Your Investments: Yom Kippur - Financial discipline and more tzedaka

Tzedaka is often translated as charity. But, in Hebrew, the root of the word comes from tzedek or righteousness.

By AARON KATSMAN
September 16, 2015 22:31
3 minute read.
money

Shekel money bills. (photo credit: REUTERS)

In both the Rosh Hashana and Yom Kippur liturgy we say that teshuva, tefila and tzedaka – repentance, prayer and charity are the keys to undo the evil decree. As this is a money column, I would like to focus on the tzedaka aspect and how, with proper financial discipline, we all can give more tzedaka than we have given in the past.

Tzedaka is often translated as charity. But, in Hebrew, the root of the word comes from tzedek or righteousness.

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Moshe Freedman writes that the Lubavitcher Rebbe explained it similarly. He explains: “Lastly, the word charity in Hebrew is hessed not tzedaka. Hessed implies that the recipient has no particular right to receive help and the giver is under no obligation to provide it. Tzedaka, however, means righteousness or justice. The implication is that the donor gives out of a sense of duty.”

The question is how to have more money so that more tzedaka can be given? The answer centers on living with both financial discipline and within your means. The Mishna in tractate Rosh Hashana says the whole world is judged on Rosh Hashana, including how much money we will have in the upcoming year. At the end of the laws of holidays, the Biur Halacha commentary says that since we don’t know how much money we are allocated at the beginning of the year, it is incumbent on each individual to live within their means in order not to run out of money. We have a responsibility to not be frivolous with our money, since it comes to us by heavenly decree.

I can forgo this Yom Kippur is a time of reflection and self-examination.

Financially, start examining spending decisions and assess if you really need the product or whether you can do without. Every spending decision that is made can have a crucial effect on staying out of debt. In order to avoid going into overdraft and increasing savings, expenses need to be prioritized. This is the case whether deciding to buy a new TV or whether to pay NIS 25 for a six-minute cab ride when you could walk instead. Get in the habit of asking if each purchase is necessary. When shopping, make a list of what you actually need before you go to the store to prevent yourself from buying every great deal you see. Sticking to a specific shopping list prevents the purchase of superfluous, unnecessary luxuries.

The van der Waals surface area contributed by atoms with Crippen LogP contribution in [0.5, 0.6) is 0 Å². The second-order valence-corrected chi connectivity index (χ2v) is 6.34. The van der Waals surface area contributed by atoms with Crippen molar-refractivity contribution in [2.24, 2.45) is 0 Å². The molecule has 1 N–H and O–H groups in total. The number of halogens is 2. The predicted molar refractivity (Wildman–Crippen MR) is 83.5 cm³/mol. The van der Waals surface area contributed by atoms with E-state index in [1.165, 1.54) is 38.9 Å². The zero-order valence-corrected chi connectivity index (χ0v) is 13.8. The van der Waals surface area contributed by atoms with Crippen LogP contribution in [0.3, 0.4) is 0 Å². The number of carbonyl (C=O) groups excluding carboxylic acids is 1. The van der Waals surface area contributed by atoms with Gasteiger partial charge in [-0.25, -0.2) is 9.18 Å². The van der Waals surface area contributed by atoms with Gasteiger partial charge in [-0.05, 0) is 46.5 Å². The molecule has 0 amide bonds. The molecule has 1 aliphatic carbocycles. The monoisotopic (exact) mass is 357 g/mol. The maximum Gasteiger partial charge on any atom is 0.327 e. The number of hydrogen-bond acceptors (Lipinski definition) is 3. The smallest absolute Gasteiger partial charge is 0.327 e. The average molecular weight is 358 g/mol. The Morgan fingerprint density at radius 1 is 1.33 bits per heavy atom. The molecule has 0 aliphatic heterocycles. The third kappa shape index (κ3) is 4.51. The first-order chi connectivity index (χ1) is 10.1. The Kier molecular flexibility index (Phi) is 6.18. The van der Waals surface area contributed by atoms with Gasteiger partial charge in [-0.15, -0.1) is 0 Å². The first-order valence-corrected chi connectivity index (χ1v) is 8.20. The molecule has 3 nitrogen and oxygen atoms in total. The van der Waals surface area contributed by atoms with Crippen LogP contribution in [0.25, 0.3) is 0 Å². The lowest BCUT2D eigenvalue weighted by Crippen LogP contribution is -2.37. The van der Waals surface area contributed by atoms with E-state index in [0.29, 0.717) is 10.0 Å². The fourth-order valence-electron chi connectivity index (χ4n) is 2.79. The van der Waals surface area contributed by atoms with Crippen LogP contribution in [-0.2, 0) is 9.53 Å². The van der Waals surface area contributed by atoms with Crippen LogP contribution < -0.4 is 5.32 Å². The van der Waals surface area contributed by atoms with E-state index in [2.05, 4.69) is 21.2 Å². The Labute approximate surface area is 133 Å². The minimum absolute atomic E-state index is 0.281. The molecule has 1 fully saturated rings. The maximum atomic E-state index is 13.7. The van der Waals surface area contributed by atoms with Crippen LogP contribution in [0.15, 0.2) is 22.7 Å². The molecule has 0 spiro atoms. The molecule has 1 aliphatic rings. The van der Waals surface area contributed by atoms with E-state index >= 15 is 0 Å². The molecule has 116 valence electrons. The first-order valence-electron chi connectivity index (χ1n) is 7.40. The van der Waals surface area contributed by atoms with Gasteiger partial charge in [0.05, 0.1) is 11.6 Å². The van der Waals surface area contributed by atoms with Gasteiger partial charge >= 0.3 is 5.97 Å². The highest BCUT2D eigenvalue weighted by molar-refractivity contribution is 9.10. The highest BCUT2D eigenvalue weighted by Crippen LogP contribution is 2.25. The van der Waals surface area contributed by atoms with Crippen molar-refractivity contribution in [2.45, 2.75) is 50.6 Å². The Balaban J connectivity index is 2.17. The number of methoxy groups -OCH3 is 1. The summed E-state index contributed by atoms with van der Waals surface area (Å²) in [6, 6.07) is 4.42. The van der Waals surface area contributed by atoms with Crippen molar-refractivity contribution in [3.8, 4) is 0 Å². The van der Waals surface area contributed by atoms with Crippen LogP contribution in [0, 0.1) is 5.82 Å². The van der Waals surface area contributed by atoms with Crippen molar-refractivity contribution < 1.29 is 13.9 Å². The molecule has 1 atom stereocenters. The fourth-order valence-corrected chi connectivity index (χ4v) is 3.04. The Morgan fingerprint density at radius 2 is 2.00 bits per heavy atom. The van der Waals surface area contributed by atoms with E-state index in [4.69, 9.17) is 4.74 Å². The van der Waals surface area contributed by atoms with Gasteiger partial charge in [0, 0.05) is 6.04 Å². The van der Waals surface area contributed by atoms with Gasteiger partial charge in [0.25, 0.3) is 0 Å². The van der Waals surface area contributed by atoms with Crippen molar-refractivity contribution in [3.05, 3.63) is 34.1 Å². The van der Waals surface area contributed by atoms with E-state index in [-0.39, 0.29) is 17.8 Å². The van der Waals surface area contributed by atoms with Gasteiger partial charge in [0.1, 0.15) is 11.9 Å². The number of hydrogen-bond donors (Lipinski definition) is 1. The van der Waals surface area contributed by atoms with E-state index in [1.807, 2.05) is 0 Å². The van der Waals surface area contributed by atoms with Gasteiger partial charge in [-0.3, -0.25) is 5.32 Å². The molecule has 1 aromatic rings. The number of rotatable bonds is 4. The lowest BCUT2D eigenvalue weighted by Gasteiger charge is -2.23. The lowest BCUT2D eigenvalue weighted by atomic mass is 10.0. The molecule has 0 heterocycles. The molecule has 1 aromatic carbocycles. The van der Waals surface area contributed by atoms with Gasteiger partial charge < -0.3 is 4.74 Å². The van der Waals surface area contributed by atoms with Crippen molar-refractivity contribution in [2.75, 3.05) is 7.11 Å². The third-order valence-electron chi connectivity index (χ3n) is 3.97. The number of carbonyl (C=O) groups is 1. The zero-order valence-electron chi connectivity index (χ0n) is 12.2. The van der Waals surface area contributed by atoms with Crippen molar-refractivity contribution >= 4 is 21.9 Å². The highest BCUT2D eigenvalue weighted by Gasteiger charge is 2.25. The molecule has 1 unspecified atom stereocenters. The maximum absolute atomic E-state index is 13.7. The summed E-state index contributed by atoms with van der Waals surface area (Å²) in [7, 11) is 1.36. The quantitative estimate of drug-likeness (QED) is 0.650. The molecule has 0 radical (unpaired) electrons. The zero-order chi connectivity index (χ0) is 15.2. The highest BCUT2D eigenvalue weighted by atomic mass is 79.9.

I once counseled a family that set a goal of giving NIS 200 more each month to tzedaka. At first they thought it would be an impossible task, but after examining their spending and then prioritizing purchases by importance, they were able to easily find the money.

New Year Use the New Year to start fresh financially. Start a budget, where you have two line items that get funded before anything else. First is your tzedaka and next is long-term savings. Try to put 10 percent of your take-home income in each. If you are in debt, use the budget to create fiscal order and discipline to get debt-free and set up an emergency fund.

May we all merit a G’mar hatima tova, a happy and healthy year and may we make it a priority to live within our means so that we can increase our giving and create a better society.

The information contained in this article reflects the opinion of the author and not necessarily the opinion of Portfolio Resources Group, Inc. or its affiliates.

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Aaron Katsman is a licensed financial professional both in the United States and Israel. He is the author of the book Retirement GPS: How to Navigate Your Way to A Secure Financial Future with Global Investing.


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